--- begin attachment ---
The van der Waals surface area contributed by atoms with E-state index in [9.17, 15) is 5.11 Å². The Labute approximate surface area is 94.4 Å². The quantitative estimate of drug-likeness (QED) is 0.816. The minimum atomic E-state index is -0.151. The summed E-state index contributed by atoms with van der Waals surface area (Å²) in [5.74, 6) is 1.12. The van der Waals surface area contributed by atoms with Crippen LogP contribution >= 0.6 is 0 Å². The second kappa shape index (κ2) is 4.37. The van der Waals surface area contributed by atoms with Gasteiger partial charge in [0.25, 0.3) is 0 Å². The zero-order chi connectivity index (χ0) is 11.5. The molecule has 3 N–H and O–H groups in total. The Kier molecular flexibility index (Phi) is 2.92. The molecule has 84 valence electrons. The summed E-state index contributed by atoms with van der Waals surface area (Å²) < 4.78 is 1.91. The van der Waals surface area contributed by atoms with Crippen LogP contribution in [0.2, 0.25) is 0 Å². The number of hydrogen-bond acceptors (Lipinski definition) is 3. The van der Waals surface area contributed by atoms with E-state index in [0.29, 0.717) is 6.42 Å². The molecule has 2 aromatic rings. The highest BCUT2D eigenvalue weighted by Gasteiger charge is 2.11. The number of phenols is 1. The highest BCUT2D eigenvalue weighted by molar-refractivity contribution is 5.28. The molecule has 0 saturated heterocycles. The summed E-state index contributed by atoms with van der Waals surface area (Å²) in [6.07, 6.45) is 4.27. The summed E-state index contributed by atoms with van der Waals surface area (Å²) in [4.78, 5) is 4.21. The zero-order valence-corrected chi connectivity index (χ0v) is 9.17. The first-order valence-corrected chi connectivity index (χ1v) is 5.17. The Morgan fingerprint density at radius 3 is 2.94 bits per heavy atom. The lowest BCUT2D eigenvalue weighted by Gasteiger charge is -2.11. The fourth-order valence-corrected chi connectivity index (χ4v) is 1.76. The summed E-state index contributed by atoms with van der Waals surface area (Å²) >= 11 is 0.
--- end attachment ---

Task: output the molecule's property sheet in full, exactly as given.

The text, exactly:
The van der Waals surface area contributed by atoms with E-state index in [9.17, 15) is 5.11 Å². The Labute approximate surface area is 94.4 Å². The quantitative estimate of drug-likeness (QED) is 0.816. The minimum atomic E-state index is -0.151. The summed E-state index contributed by atoms with van der Waals surface area (Å²) in [5.74, 6) is 1.12. The van der Waals surface area contributed by atoms with Crippen LogP contribution >= 0.6 is 0 Å². The second kappa shape index (κ2) is 4.37. The van der Waals surface area contributed by atoms with Gasteiger partial charge in [0.25, 0.3) is 0 Å². The zero-order chi connectivity index (χ0) is 11.5. The molecule has 3 N–H and O–H groups in total. The Kier molecular flexibility index (Phi) is 2.92. The molecule has 84 valence electrons. The summed E-state index contributed by atoms with van der Waals surface area (Å²) < 4.78 is 1.91. The van der Waals surface area contributed by atoms with Crippen LogP contribution in [0.2, 0.25) is 0 Å². The number of hydrogen-bond acceptors (Lipinski definition) is 3. The van der Waals surface area contributed by atoms with E-state index in [0.29, 0.717) is 6.42 Å². The molecule has 2 aromatic rings. The highest BCUT2D eigenvalue weighted by Gasteiger charge is 2.11. The number of phenols is 1. The highest BCUT2D eigenvalue weighted by molar-refractivity contribution is 5.28. The molecule has 0 saturated heterocycles. The summed E-state index contributed by atoms with van der Waals surface area (Å²) in [6.07, 6.45) is 4.27. The summed E-state index contributed by atoms with van der Waals surface area (Å²) in [4.78, 5) is 4.21. The zero-order valence-corrected chi connectivity index (χ0v) is 9.17. The first-order valence-corrected chi connectivity index (χ1v) is 5.17. The Morgan fingerprint density at radius 3 is 2.94 bits per heavy atom. The lowest BCUT2D eigenvalue weighted by Gasteiger charge is -2.11. The fourth-order valence-corrected chi connectivity index (χ4v) is 1.76. The summed E-state index contributed by atoms with van der Waals surface area (Å²) >= 11 is 0.